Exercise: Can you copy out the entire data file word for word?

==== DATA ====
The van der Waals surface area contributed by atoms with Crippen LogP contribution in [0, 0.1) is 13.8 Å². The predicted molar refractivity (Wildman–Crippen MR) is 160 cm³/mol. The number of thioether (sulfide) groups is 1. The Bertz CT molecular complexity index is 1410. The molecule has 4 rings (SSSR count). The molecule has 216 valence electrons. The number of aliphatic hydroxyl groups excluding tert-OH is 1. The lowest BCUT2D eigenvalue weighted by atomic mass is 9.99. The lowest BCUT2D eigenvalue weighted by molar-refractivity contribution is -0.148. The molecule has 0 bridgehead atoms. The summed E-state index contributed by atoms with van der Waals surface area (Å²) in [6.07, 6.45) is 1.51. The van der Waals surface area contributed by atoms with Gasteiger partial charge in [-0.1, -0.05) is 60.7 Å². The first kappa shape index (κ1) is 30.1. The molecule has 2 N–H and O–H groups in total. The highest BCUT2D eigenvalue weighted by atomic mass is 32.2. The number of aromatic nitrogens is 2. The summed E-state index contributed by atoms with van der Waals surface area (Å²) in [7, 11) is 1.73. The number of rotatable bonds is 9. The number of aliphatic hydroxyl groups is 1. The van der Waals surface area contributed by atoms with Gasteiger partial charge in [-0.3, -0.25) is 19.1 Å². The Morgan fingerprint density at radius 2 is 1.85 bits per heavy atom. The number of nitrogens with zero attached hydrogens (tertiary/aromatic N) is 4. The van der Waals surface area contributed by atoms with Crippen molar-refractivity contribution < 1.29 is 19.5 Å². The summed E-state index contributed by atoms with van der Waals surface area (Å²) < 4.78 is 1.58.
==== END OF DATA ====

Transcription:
The van der Waals surface area contributed by atoms with Crippen LogP contribution in [0, 0.1) is 13.8 Å². The predicted molar refractivity (Wildman–Crippen MR) is 160 cm³/mol. The number of thioether (sulfide) groups is 1. The Bertz CT molecular complexity index is 1410. The molecule has 4 rings (SSSR count). The molecule has 216 valence electrons. The number of aliphatic hydroxyl groups excluding tert-OH is 1. The lowest BCUT2D eigenvalue weighted by atomic mass is 9.99. The lowest BCUT2D eigenvalue weighted by molar-refractivity contribution is -0.148. The molecule has 0 bridgehead atoms. The summed E-state index contributed by atoms with van der Waals surface area (Å²) in [6.07, 6.45) is 1.51. The van der Waals surface area contributed by atoms with Gasteiger partial charge in [-0.1, -0.05) is 60.7 Å². The first kappa shape index (κ1) is 30.1. The molecule has 2 N–H and O–H groups in total. The highest BCUT2D eigenvalue weighted by atomic mass is 32.2. The number of aromatic nitrogens is 2. The summed E-state index contributed by atoms with van der Waals surface area (Å²) in [7, 11) is 1.73. The number of rotatable bonds is 9. The number of aliphatic hydroxyl groups is 1. The van der Waals surface area contributed by atoms with Gasteiger partial charge in [-0.3, -0.25) is 19.1 Å². The Morgan fingerprint density at radius 2 is 1.85 bits per heavy atom. The number of nitrogens with zero attached hydrogens (tertiary/aromatic N) is 4. The van der Waals surface area contributed by atoms with Crippen molar-refractivity contribution < 1.29 is 19.5 Å². The summed E-state index contributed by atoms with van der Waals surface area (Å²) < 4.78 is 1.58.